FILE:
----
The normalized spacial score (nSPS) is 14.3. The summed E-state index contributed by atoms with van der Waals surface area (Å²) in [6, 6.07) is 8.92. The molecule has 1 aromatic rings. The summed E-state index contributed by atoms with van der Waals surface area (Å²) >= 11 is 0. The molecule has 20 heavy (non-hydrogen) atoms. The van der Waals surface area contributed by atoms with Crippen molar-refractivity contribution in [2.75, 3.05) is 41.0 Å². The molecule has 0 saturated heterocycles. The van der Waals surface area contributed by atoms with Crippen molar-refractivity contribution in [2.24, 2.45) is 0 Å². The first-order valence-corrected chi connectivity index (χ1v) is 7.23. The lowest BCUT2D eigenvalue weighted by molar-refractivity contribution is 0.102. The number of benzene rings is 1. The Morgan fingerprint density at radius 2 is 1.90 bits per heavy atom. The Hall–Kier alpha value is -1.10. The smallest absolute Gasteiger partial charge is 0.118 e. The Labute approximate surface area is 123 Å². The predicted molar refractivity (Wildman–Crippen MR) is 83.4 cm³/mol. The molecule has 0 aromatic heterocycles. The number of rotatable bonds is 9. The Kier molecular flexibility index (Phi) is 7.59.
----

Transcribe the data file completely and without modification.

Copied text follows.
The normalized spacial score (nSPS) is 14.3. The summed E-state index contributed by atoms with van der Waals surface area (Å²) in [6, 6.07) is 8.92. The molecule has 1 aromatic rings. The summed E-state index contributed by atoms with van der Waals surface area (Å²) >= 11 is 0. The molecule has 20 heavy (non-hydrogen) atoms. The van der Waals surface area contributed by atoms with Crippen molar-refractivity contribution in [2.75, 3.05) is 41.0 Å². The molecule has 0 saturated heterocycles. The van der Waals surface area contributed by atoms with Crippen molar-refractivity contribution in [2.24, 2.45) is 0 Å². The first-order valence-corrected chi connectivity index (χ1v) is 7.23. The lowest BCUT2D eigenvalue weighted by molar-refractivity contribution is 0.102. The number of benzene rings is 1. The Morgan fingerprint density at radius 2 is 1.90 bits per heavy atom. The Hall–Kier alpha value is -1.10. The smallest absolute Gasteiger partial charge is 0.118 e. The Labute approximate surface area is 123 Å². The predicted molar refractivity (Wildman–Crippen MR) is 83.4 cm³/mol. The molecule has 0 aromatic heterocycles. The number of rotatable bonds is 9. The Kier molecular flexibility index (Phi) is 7.59.